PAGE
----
The New England Patriots' latest head coach Jerod Mayo did not shy away from making his disagreements with the team's owner Robert Kraft known as they both spoke to the press to publicly introduce their new partnership.
It was an important moment, addressing race as Mayo takes the helm of the team making history as its first Black head coach.
Kraft, 82, was asked about the significance of Mayo's new rank as head coach, and said, "Let me say this to you, I'm really colorblind in terms of what I feel like on Sunday when we lose."
He told reporters, "I chose the best head coach for this organization. He happens to be a man of color, but I chose him because I believe he’s the best to do the job."
Mayo responded — signaling his intention to look at his latest role on the team, and his racial identity connected to it, in the context of the times — and said, "I do see color because I believe if you don't see color you can't see racism."
Maybe it was a disagreement, maybe it was an attempt to clarify how he felt about the historic ascension in sports history. Time will tell how Mayo plans to lead. One thing is for certain, Mayo is "not trying to be" Bill Belichick, the man he replaced, he said.
Mayo did say he plans to manage expectations and he told fans and the sports press, "We're going to be a lot better."
An agreement Mayo has with "Thunder," a nickname for Kraft, is to just surround "yourself with good people," he said this week.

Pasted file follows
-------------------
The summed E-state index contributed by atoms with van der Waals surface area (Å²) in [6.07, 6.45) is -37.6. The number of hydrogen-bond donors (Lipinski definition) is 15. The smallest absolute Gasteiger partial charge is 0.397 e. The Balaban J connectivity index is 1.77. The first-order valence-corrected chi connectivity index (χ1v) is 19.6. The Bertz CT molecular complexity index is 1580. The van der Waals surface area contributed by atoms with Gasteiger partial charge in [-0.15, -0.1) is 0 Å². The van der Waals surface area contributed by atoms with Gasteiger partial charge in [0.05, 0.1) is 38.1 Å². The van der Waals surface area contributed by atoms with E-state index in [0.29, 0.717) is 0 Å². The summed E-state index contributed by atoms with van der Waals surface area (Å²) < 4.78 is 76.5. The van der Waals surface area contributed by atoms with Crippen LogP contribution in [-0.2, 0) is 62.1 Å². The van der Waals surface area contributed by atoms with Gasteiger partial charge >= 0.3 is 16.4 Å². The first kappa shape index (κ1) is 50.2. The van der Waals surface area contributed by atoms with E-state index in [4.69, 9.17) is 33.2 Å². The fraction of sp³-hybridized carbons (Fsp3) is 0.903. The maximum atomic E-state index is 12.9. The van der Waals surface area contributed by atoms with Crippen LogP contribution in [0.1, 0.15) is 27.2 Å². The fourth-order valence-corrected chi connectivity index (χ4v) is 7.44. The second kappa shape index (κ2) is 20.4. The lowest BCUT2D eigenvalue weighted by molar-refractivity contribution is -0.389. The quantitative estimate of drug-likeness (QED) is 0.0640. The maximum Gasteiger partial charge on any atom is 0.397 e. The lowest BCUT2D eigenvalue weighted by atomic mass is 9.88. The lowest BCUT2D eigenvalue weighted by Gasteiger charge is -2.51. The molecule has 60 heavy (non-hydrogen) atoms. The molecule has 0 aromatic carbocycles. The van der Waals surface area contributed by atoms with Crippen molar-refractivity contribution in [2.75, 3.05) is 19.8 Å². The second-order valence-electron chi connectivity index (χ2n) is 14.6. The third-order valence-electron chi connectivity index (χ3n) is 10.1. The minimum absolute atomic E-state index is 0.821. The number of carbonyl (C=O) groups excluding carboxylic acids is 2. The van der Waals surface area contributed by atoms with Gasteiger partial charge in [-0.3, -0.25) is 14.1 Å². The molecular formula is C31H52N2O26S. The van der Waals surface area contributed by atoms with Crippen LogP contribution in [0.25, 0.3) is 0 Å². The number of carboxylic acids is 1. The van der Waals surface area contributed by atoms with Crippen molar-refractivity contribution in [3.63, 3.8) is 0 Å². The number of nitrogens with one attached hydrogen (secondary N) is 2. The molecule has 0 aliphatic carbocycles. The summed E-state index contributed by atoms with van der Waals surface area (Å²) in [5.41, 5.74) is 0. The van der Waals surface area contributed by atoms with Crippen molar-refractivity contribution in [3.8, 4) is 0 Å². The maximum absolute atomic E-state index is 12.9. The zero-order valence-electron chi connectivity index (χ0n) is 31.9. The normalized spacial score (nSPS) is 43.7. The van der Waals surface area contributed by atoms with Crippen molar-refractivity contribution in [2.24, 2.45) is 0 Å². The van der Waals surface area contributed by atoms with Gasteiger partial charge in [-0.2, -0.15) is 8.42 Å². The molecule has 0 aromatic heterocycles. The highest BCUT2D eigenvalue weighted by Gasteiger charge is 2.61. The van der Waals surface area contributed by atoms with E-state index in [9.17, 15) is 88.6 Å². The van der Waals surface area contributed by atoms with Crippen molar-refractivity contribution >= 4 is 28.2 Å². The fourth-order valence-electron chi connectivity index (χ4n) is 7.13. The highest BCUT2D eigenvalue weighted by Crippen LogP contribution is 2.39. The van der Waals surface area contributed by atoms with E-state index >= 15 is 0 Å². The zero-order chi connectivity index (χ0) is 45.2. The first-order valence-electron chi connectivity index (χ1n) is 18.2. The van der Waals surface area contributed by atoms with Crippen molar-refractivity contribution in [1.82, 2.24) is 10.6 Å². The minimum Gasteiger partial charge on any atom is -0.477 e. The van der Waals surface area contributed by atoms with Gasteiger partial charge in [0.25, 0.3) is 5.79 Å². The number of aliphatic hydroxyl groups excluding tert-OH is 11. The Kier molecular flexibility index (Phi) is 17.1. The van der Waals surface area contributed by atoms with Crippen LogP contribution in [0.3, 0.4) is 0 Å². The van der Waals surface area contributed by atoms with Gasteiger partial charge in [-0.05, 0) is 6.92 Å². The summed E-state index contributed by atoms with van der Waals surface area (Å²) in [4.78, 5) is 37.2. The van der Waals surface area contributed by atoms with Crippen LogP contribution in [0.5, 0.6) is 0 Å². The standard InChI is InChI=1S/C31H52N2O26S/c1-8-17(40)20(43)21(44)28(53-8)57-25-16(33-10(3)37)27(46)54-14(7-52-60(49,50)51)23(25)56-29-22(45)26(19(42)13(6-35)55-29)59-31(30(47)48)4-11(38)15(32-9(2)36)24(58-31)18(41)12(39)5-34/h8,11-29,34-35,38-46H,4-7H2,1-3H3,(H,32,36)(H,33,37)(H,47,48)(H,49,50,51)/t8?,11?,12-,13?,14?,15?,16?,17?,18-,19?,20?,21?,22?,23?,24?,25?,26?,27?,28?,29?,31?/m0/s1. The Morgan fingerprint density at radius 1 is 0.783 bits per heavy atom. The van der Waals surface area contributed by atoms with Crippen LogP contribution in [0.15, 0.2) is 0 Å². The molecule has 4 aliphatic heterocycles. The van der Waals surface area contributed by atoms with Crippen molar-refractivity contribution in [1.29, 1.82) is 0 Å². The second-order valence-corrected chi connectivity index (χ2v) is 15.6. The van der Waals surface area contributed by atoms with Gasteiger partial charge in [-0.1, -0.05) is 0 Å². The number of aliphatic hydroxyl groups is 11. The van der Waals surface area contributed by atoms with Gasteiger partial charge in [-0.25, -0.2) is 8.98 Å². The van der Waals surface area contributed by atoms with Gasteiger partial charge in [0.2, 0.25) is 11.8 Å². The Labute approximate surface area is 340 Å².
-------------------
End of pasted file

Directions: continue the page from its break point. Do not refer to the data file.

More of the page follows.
Mayo has now officially replaced Belichick, a six-time Super Bowl-winning coach.
Mayo made another historic first, becoming the NFL's youngest head coach at 37. He is the NFL's fourth Black coach joining the Pittsburgh Steelers' Mike Tomlin, the Tampa Bay Buccaneers' Todd Bowles and the Houston Texans' DeMeco Ryans.
Sports Illustrated clarified that the Miami Dolphins' coach, Mike McDaniel, has publicly identified as multiracial; he is the son of a Black father.
While some reports called Kraft'scomments on race an attempt to downplay the topic, Mayo has signaled that he is comfortable with being outspoken on his views.
The Washington Post reported that before Mayo's hiring, there were 13 NFL teams that had never hired a Black coach. Now there are 12. That's in a league in which around 60% of the players are Black, Sports Illustrated reported.
Belichick, when he was head coach, also served as the Patriot's de facto general manager. It's unclear if Mayo will also see as much control off the field as his predecessor.
Trending stories at Scrippsnews.com